I need to melt lithium carbonate and hold it between its melting point and 750 °C. Based on research so far, I think making an electrical DC-powered heater with a nichrome heating element would be best.

I have rough numbers from the link below on how much current is required depending on wire gauge etc:


In wanting to melt the lithium carbonate (1 kg or 13.53 mol), how would I work out how hot I would need to make the nichrome element? I know that the heat capacity is 97.4 J/(mol K), but I don't really know how to use the information I have.


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    $\begingroup$ Are you sure want to build a muffle furnace only to use it once for melting the salt? Wouldn't it be easier to rent one or buy an old used model? Designing one from scratch is not easy (trust me, I fixed the beaten one and made another one from scratch when I was a student) and requires not just the heating element, but the controller circuit, calibrated thermocouple and proper thermal insulation (and it's just a bare minimum). $\endgroup$ – andselisk Feb 10 at 14:52
  • $\begingroup$ @andselisk basically I want to run molten lithium carbonate through an electrolysis. I already have an alumina crucible which is what I'll have the carbonate in, I just need a means of melting it. What I'm imagining is that I'll have resistance wire allowing ohmic heating immersed in the carbonate, and I'll use refractory bricks to keep the whole thing closed off. But if there's a better way, let me know $\endgroup$ – Chris Feb 10 at 15:00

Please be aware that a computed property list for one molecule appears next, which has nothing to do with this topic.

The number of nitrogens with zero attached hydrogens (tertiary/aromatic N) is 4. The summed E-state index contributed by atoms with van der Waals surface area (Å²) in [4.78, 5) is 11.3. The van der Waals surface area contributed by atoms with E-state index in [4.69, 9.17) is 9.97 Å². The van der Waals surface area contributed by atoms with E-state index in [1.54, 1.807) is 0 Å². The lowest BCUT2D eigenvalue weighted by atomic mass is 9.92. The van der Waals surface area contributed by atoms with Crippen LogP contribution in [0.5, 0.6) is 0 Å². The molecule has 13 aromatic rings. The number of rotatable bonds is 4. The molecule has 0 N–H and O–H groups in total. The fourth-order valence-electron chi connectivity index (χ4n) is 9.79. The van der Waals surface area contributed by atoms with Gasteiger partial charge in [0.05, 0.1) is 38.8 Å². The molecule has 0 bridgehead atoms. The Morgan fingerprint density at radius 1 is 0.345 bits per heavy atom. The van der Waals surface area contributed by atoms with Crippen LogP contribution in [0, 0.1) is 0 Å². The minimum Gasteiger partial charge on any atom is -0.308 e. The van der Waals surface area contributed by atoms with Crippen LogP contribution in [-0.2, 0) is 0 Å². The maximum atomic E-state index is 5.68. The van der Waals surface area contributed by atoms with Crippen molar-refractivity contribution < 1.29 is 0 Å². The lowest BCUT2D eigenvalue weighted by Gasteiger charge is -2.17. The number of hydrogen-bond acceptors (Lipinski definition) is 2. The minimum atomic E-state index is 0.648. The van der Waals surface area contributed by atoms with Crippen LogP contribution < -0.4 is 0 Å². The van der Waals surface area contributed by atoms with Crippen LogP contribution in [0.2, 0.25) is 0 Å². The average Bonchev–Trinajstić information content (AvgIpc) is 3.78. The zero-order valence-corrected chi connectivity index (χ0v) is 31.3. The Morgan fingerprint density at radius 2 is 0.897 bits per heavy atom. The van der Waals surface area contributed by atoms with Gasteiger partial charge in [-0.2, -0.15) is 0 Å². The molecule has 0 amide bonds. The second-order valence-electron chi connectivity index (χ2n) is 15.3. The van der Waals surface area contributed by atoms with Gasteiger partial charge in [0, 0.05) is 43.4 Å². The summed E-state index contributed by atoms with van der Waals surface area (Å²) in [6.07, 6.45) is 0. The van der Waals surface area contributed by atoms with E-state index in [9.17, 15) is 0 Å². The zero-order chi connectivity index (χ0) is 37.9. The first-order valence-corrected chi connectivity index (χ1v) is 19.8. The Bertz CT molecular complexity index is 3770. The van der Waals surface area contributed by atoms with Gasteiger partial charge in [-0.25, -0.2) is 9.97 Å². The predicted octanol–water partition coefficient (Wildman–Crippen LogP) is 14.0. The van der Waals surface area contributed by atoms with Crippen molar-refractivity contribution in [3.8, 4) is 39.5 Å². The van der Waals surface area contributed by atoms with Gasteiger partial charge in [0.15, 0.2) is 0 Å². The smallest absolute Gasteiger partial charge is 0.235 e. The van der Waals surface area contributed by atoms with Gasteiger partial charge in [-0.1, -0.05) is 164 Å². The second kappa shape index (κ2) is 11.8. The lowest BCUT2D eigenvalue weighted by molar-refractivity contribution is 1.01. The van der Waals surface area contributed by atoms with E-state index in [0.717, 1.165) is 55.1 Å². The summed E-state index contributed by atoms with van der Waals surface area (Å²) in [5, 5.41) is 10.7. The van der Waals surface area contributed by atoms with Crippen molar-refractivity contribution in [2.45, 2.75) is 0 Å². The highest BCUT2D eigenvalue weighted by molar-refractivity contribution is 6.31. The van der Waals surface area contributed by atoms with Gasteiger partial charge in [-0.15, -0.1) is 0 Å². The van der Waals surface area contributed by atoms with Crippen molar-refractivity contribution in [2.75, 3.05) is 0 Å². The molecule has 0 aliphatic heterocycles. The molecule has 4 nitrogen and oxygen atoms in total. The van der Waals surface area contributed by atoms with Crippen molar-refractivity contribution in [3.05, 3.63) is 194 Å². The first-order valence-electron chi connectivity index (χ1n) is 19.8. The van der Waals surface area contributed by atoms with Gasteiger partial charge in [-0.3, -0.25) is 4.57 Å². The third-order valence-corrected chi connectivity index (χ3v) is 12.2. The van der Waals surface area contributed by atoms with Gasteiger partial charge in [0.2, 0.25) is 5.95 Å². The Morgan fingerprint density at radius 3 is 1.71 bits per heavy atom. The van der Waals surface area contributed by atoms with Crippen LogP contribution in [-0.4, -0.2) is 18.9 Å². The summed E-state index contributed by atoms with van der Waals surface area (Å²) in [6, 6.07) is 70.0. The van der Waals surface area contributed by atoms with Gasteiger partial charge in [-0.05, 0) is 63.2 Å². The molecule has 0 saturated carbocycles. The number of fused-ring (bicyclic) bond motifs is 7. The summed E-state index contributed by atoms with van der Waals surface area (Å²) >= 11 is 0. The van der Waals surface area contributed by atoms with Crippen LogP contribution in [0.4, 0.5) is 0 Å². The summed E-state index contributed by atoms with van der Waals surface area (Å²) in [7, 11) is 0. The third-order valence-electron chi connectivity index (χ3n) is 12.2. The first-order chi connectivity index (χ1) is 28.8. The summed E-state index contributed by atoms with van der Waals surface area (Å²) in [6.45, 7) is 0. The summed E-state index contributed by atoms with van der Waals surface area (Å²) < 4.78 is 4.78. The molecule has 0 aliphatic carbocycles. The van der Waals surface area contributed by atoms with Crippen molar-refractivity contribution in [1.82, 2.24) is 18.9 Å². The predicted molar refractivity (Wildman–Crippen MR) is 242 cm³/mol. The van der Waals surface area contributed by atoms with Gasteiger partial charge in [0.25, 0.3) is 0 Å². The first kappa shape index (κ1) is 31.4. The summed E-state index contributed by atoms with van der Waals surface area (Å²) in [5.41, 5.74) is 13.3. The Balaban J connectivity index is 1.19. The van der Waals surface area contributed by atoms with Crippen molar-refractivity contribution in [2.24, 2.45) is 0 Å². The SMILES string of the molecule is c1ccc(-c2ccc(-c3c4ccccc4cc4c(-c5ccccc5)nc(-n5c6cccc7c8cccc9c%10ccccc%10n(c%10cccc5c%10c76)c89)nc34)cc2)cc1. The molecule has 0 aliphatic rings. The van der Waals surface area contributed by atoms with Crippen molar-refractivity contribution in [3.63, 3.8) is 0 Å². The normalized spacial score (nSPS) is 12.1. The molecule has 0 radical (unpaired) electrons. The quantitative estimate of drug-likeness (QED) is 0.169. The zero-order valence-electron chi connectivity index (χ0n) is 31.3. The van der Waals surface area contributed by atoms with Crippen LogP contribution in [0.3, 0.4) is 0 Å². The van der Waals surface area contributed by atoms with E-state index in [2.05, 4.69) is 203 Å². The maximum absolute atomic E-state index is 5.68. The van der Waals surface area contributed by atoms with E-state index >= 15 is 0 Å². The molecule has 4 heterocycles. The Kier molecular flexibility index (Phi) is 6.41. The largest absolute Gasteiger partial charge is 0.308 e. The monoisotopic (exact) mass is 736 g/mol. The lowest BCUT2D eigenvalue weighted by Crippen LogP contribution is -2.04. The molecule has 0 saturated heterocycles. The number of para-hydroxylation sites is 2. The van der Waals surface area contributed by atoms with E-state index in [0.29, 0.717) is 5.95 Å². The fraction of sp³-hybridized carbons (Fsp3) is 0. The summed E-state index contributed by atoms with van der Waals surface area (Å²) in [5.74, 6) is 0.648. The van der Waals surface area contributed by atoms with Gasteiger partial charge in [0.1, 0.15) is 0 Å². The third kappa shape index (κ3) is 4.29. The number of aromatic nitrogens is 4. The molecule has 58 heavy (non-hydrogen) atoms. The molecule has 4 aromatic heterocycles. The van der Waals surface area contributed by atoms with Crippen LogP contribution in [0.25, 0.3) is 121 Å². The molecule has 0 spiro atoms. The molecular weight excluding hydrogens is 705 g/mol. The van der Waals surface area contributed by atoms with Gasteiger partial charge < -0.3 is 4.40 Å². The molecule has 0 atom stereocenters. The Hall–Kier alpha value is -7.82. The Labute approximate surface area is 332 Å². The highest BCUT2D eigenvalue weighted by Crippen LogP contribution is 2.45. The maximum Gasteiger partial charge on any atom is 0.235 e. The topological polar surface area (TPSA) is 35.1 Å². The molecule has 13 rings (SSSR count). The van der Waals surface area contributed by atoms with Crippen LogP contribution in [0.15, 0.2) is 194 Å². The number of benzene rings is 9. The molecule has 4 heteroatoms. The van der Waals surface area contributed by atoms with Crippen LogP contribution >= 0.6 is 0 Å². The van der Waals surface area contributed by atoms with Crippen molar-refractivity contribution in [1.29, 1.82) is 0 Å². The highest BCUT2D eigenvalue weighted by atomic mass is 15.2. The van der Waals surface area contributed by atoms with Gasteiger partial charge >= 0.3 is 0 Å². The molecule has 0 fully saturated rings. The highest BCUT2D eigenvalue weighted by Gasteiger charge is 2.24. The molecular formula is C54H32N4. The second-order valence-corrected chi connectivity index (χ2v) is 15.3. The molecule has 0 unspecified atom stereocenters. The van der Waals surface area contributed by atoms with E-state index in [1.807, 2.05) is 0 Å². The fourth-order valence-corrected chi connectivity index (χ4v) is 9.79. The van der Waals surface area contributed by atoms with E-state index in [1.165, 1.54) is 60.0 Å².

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    $\begingroup$ No, you are not supposed to immerse heating element, it shouldn't get in contact with the molten salt at all: this is plain dangerous! $\ce{Li2CO3}$ melts at 723 °C, and your target temperature is 750 °C leaving a window of about 25 °C. This can only be maintained if the temperature control is responsive and heat insulation is stable over time. TL; DR: you need a vertical muffle furnace for electrolysis of molten salts. $\endgroup$ – andselisk Feb 10 at 15:22